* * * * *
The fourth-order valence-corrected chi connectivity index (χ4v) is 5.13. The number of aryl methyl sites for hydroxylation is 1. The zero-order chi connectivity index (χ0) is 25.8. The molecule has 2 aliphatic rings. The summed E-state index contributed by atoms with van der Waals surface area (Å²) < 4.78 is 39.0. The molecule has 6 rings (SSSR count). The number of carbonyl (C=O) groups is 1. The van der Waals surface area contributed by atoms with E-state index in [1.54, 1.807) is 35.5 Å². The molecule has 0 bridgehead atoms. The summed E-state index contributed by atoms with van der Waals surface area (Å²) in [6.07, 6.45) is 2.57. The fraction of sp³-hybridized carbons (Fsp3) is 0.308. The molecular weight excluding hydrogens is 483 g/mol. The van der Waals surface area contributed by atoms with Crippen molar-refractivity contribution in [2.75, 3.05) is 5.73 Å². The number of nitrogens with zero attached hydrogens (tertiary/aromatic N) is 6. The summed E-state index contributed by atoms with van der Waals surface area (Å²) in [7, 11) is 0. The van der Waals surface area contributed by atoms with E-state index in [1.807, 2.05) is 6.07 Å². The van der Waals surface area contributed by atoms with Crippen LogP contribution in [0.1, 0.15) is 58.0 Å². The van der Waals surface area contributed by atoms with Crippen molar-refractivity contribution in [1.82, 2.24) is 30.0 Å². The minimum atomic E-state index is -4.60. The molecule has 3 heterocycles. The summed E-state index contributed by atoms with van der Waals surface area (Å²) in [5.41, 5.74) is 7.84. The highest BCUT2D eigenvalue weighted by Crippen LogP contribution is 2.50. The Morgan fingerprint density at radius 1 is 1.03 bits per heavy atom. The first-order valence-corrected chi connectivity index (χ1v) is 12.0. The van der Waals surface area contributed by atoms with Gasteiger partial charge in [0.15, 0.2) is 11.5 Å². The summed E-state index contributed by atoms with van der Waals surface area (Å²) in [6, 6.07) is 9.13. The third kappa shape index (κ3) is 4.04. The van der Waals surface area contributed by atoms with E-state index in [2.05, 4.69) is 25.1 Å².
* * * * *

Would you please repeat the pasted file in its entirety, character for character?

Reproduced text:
The fourth-order valence-corrected chi connectivity index (χ4v) is 5.13. The number of aryl methyl sites for hydroxylation is 1. The zero-order chi connectivity index (χ0) is 25.8. The molecule has 2 aliphatic rings. The summed E-state index contributed by atoms with van der Waals surface area (Å²) < 4.78 is 39.0. The molecule has 6 rings (SSSR count). The number of carbonyl (C=O) groups is 1. The van der Waals surface area contributed by atoms with E-state index in [1.54, 1.807) is 35.5 Å². The molecule has 0 bridgehead atoms. The summed E-state index contributed by atoms with van der Waals surface area (Å²) in [6.07, 6.45) is 2.57. The fraction of sp³-hybridized carbons (Fsp3) is 0.308. The molecular weight excluding hydrogens is 483 g/mol. The van der Waals surface area contributed by atoms with Crippen molar-refractivity contribution in [2.75, 3.05) is 5.73 Å². The number of nitrogens with zero attached hydrogens (tertiary/aromatic N) is 6. The summed E-state index contributed by atoms with van der Waals surface area (Å²) in [7, 11) is 0. The van der Waals surface area contributed by atoms with E-state index in [1.807, 2.05) is 6.07 Å². The van der Waals surface area contributed by atoms with Crippen LogP contribution in [0.1, 0.15) is 58.0 Å². The van der Waals surface area contributed by atoms with Crippen molar-refractivity contribution in [1.82, 2.24) is 30.0 Å². The minimum atomic E-state index is -4.60. The molecule has 3 heterocycles. The summed E-state index contributed by atoms with van der Waals surface area (Å²) in [5.41, 5.74) is 7.84. The highest BCUT2D eigenvalue weighted by Crippen LogP contribution is 2.50. The Morgan fingerprint density at radius 1 is 1.03 bits per heavy atom. The first-order valence-corrected chi connectivity index (χ1v) is 12.0. The van der Waals surface area contributed by atoms with Gasteiger partial charge in [0.15, 0.2) is 11.5 Å². The summed E-state index contributed by atoms with van der Waals surface area (Å²) in [6, 6.07) is 9.13. The third kappa shape index (κ3) is 4.04. The van der Waals surface area contributed by atoms with E-state index in [2.05, 4.69) is 25.1 Å².